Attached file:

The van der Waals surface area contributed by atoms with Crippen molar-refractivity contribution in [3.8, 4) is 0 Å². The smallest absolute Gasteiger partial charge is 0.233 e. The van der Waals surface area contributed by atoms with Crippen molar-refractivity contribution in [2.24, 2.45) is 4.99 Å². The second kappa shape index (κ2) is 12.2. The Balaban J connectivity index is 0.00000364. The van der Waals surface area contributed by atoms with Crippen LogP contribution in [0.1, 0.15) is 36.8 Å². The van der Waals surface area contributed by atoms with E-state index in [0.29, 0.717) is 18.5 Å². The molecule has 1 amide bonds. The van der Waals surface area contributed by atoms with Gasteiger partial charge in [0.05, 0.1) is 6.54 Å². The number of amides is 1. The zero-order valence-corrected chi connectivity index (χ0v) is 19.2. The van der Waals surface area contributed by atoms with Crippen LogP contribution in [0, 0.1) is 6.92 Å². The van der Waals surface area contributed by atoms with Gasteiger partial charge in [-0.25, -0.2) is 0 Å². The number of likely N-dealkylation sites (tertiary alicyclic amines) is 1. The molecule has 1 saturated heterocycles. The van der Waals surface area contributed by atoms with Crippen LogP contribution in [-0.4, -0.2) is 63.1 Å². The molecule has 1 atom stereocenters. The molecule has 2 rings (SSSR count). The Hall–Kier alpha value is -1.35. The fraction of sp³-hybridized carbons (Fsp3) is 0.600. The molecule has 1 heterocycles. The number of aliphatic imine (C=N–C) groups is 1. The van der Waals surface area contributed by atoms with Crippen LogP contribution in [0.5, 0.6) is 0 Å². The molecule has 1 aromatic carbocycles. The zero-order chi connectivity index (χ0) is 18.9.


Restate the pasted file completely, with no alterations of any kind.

The van der Waals surface area contributed by atoms with Crippen molar-refractivity contribution in [3.8, 4) is 0 Å². The smallest absolute Gasteiger partial charge is 0.233 e. The van der Waals surface area contributed by atoms with Crippen molar-refractivity contribution in [2.24, 2.45) is 4.99 Å². The second kappa shape index (κ2) is 12.2. The Balaban J connectivity index is 0.00000364. The van der Waals surface area contributed by atoms with Crippen LogP contribution in [0.1, 0.15) is 36.8 Å². The van der Waals surface area contributed by atoms with E-state index in [0.29, 0.717) is 18.5 Å². The molecule has 1 amide bonds. The van der Waals surface area contributed by atoms with Gasteiger partial charge in [0.05, 0.1) is 6.54 Å². The number of amides is 1. The zero-order valence-corrected chi connectivity index (χ0v) is 19.2. The van der Waals surface area contributed by atoms with Crippen LogP contribution in [0, 0.1) is 6.92 Å². The van der Waals surface area contributed by atoms with Gasteiger partial charge in [-0.25, -0.2) is 0 Å². The number of likely N-dealkylation sites (tertiary alicyclic amines) is 1. The molecule has 1 saturated heterocycles. The van der Waals surface area contributed by atoms with Crippen LogP contribution in [-0.4, -0.2) is 63.1 Å². The molecule has 1 atom stereocenters. The molecule has 2 rings (SSSR count). The Hall–Kier alpha value is -1.35. The fraction of sp³-hybridized carbons (Fsp3) is 0.600. The molecule has 1 heterocycles. The number of aliphatic imine (C=N–C) groups is 1. The van der Waals surface area contributed by atoms with Crippen LogP contribution in [0.5, 0.6) is 0 Å². The molecule has 1 aromatic carbocycles. The zero-order chi connectivity index (χ0) is 18.9.